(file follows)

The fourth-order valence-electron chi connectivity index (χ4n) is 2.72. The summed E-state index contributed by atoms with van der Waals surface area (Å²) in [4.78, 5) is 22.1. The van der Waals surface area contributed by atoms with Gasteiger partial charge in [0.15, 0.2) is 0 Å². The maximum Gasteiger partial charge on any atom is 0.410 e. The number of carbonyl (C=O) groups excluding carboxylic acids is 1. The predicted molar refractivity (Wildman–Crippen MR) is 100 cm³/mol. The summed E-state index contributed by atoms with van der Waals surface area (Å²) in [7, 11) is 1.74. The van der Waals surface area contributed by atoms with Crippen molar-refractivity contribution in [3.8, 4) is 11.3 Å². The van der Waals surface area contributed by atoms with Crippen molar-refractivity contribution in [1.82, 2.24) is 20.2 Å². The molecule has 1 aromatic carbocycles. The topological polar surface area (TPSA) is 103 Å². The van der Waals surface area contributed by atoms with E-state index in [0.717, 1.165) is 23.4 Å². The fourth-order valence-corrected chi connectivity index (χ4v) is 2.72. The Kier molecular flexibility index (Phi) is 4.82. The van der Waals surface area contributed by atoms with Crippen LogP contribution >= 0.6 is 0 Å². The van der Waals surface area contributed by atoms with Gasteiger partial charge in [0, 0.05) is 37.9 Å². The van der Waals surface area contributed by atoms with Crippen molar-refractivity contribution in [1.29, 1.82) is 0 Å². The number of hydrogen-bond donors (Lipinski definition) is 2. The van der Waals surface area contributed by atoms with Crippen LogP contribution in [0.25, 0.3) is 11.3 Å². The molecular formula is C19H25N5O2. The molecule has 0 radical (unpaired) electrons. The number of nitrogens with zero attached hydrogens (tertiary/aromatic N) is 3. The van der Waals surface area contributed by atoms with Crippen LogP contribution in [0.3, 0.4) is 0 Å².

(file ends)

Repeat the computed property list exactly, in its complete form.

The fourth-order valence-electron chi connectivity index (χ4n) is 2.72. The summed E-state index contributed by atoms with van der Waals surface area (Å²) in [4.78, 5) is 22.1. The van der Waals surface area contributed by atoms with Gasteiger partial charge in [0.15, 0.2) is 0 Å². The maximum Gasteiger partial charge on any atom is 0.410 e. The number of carbonyl (C=O) groups excluding carboxylic acids is 1. The predicted molar refractivity (Wildman–Crippen MR) is 100 cm³/mol. The summed E-state index contributed by atoms with van der Waals surface area (Å²) in [7, 11) is 1.74. The van der Waals surface area contributed by atoms with Crippen molar-refractivity contribution in [3.8, 4) is 11.3 Å². The van der Waals surface area contributed by atoms with Crippen molar-refractivity contribution in [1.82, 2.24) is 20.2 Å². The molecule has 1 aromatic carbocycles. The topological polar surface area (TPSA) is 103 Å². The van der Waals surface area contributed by atoms with E-state index in [0.717, 1.165) is 23.4 Å². The fourth-order valence-corrected chi connectivity index (χ4v) is 2.72. The Kier molecular flexibility index (Phi) is 4.82. The van der Waals surface area contributed by atoms with Crippen LogP contribution >= 0.6 is 0 Å². The van der Waals surface area contributed by atoms with Gasteiger partial charge in [0, 0.05) is 37.9 Å². The van der Waals surface area contributed by atoms with Crippen molar-refractivity contribution in [1.29, 1.82) is 0 Å². The number of hydrogen-bond donors (Lipinski definition) is 2. The van der Waals surface area contributed by atoms with Crippen LogP contribution in [0.25, 0.3) is 11.3 Å². The molecular formula is C19H25N5O2. The molecule has 0 radical (unpaired) electrons. The number of nitrogens with zero attached hydrogens (tertiary/aromatic N) is 3. The van der Waals surface area contributed by atoms with Crippen LogP contribution in [0.3, 0.4) is 0 Å².